Buying a first home is the most exciting and probably the biggest financial commitment that first home buyers need to consider. It is a long-term commitment that should be carefully planned. As it’s your first time, you may not be familiar with the upfront costs and paperwork that you’ll have to work through.
In this guideline, we have all the basic information that needs to be aware of before purchasing your first home in South Australia.
How much deposit do I need to buy a house?
You need a 10 to 20 percent deposit of the total purchase price. It can be lower, but then there might be stringent conditions placed on your mortgage. However, first home buyers can reduce the amount of money they need to save for a deposit by applying for a first home buyer grant that will be payable by the state government when buying a land or building a new home.
For further information about first home buyer grant click the link
The three ways to purchase your home
The most common property transaction is a private treaty sale. This is when the vendor sets the property on the market with the price they would like to achieve but, it is up to the buyer to decide how much they are prepared to pay and real estate agents negotiate with prospective buyers to achieve a sale as close to the vendor price as possible.
An auction is a public sale conducted by a licensed auctioneer and is governed by strict rules. At an auction, the bidders ultimately decide how much they are willing to pay for the property. All bidders will be given an opportunity to place a bid and the auction is considered complete when the highest bid has been reached. There is a reserve price, which is essentially the minimum price the home will sell for and must be set in writing by the vendor before the auction start. If bids surpass the reserve and you are the highest bidder, you have to sign the contract on the same day.
Buying your first property by tender is a process wherein you submit a single offer, usually accompanied by a deposit of 10 percent of the offered price, and might be accepted or rejected by the vendor. In the tender system, a buyer does not get to see who they are bidding against (if anyone) and submit their best and final offer in a sealed bid.
For more information, contact our sales representative on 0424 448 380 or (08) 7230 1515.
There is the number of costs associated with buying a property that you must take into account when setting your budget and organizing finance. As these costs are varying in very property, so we recommend you to speak to your real estate agent, your conveyancer or solicitor to clarify all these fees based on the purchasing price.
- Stamp Duty
- Land Tax
- Emergency Services Levy
- Conveyancing Fees
- Transfer Fees
- Mortgage or Loan Application Fees
- Pest and Building Inspection Reports
- Utility Connections
Where to look for a property
This is where the professional team at Rubies House can be extremely useful. With experience and market knowledge, we are able to deliver you a shortlist of potential homes that suit your budget, but there are other ways you can also look through such as realestate.com.au, domain, newspaper and other social media.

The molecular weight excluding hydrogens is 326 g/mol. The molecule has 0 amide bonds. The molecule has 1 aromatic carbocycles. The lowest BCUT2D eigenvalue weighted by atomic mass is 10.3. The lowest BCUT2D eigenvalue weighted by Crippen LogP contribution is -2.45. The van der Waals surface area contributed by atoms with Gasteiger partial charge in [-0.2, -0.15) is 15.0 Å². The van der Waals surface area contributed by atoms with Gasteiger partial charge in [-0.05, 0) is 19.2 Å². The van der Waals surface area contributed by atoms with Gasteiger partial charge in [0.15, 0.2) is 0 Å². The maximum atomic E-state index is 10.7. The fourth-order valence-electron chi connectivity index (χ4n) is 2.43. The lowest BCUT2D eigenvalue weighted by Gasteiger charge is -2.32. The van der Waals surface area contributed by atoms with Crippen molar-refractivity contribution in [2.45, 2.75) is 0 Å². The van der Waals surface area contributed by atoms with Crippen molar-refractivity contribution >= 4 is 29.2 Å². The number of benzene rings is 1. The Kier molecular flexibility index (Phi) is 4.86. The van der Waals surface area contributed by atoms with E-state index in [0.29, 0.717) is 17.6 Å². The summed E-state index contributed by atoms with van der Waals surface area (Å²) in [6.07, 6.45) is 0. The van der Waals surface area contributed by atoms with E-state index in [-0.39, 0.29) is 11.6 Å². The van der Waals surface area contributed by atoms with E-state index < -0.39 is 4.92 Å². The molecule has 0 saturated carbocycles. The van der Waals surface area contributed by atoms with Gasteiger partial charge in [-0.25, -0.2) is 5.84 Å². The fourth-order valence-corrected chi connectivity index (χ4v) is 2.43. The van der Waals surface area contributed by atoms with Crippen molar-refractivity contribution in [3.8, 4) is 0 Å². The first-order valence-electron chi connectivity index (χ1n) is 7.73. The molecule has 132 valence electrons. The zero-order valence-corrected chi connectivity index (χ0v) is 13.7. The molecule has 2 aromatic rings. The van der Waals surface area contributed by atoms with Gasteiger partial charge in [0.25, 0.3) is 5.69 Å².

The importance of inspections
Once you have set up your budge and pre-approval loan organized, then the next step is to choose your favorite suburbs and book for an open inspection. When you found your potential property, it is important to get a qualified building inspector to assess it for structural integrity, safe electrical fittings, and future maintenance costs. You should also get a pest inspection to ensure the property doesn’t have a termite problem or other pest issues.
Making an offer
When making an offer and negotiate it with the vendor or real estate agent, its best to offer your best price. In some cases, the vendor will accept a higher offer without giving other buyers the opportunity to negotiate with them. However, it’s up to the buyer to decide how much they are prepared to offer for the property. All offers must be made in writing and signed by the buyer and the agent must pass all offers on to the vendor as soon as possible. Offers are not legally binding until the vendor and buyer sign a contract of sale. The buyer can make an offer in the form of a contract of sale. A condition can be added to the contract – eg the offer will be withdrawn if the vendor doesn’t sign the contract of sale by a certain date. The contract of sale will become legally binding once it is signed by the vendor.
Contracts of sale
The contract of sale is one of the most important documents when buying your first home include details such as:
- Personal information of you and the vendor,
- How and when you pay the 10 percent deposit, and where it will be held,
- The time and date of final settlement, at which point the title is transferred,
- Any cooling-off periods that apply (in South Australia, these are two clear business days), the buyer is entitled to a cooling-off period of two business days. This starts when the vendor’s statement was received or from the date the contract of sale was signed, whichever is later.
- This will give the buyer an opportunity to withdraw from the sale without being held legally responsible. However, the holding deposit paid when the offer was made can be kept by the vendor. A buyer can withdraw from a contract of sale by completing and signing a cooling-off notice. This must be delivered to the vendor or vendor’s agent by:
- registered post
- in person
- Any conditions on the sale (subject to finance or inspections, for example), and
- A warning statement on penalties for termination of the contract.
- Buying your first home in South Australia can be a daunting process, but with the right real estate agent and financial professionals by your side, it can be simple. Get in touch for more information on 0424 448 380 or (08) 7230 1515.